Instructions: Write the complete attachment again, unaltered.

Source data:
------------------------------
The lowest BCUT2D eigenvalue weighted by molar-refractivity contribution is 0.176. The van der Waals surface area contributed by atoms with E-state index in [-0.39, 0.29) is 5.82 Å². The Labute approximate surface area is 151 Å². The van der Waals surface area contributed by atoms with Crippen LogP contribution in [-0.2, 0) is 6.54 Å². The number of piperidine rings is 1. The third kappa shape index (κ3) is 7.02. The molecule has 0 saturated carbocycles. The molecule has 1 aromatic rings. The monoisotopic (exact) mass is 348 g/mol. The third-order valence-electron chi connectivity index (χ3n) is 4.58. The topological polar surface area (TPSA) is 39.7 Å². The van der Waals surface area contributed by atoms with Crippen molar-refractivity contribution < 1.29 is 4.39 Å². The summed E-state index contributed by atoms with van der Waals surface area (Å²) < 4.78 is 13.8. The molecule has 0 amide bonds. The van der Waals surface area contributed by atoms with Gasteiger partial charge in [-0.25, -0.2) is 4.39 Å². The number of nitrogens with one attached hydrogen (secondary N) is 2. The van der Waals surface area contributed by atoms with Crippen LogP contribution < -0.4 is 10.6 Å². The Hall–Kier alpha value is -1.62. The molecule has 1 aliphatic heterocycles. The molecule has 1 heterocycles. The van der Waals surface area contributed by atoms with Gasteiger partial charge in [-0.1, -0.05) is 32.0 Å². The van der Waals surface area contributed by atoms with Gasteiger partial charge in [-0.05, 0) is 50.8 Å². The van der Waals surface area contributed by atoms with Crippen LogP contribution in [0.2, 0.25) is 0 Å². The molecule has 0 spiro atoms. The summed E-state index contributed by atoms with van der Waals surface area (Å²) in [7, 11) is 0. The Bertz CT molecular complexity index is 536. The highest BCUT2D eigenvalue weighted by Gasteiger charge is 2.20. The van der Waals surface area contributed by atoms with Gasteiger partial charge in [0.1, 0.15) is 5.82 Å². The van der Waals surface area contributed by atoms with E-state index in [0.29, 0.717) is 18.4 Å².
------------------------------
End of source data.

The lowest BCUT2D eigenvalue weighted by molar-refractivity contribution is 0.176. The van der Waals surface area contributed by atoms with E-state index in [-0.39, 0.29) is 5.82 Å². The Labute approximate surface area is 151 Å². The van der Waals surface area contributed by atoms with Crippen LogP contribution in [-0.2, 0) is 6.54 Å². The number of piperidine rings is 1. The third kappa shape index (κ3) is 7.02. The molecule has 0 saturated carbocycles. The molecule has 1 aromatic rings. The monoisotopic (exact) mass is 348 g/mol. The third-order valence-electron chi connectivity index (χ3n) is 4.58. The topological polar surface area (TPSA) is 39.7 Å². The van der Waals surface area contributed by atoms with Crippen molar-refractivity contribution < 1.29 is 4.39 Å². The summed E-state index contributed by atoms with van der Waals surface area (Å²) < 4.78 is 13.8. The molecule has 0 amide bonds. The van der Waals surface area contributed by atoms with Gasteiger partial charge in [-0.25, -0.2) is 4.39 Å². The number of nitrogens with one attached hydrogen (secondary N) is 2. The van der Waals surface area contributed by atoms with Crippen LogP contribution < -0.4 is 10.6 Å². The Hall–Kier alpha value is -1.62. The molecule has 1 aliphatic heterocycles. The molecule has 1 heterocycles. The van der Waals surface area contributed by atoms with Gasteiger partial charge in [-0.1, -0.05) is 32.0 Å². The van der Waals surface area contributed by atoms with Gasteiger partial charge in [-0.05, 0) is 50.8 Å². The van der Waals surface area contributed by atoms with Crippen LogP contribution in [0.2, 0.25) is 0 Å². The molecule has 0 spiro atoms. The summed E-state index contributed by atoms with van der Waals surface area (Å²) in [7, 11) is 0. The Bertz CT molecular complexity index is 536. The highest BCUT2D eigenvalue weighted by Gasteiger charge is 2.20. The van der Waals surface area contributed by atoms with Gasteiger partial charge in [0.1, 0.15) is 5.82 Å². The van der Waals surface area contributed by atoms with E-state index in [0.29, 0.717) is 18.4 Å².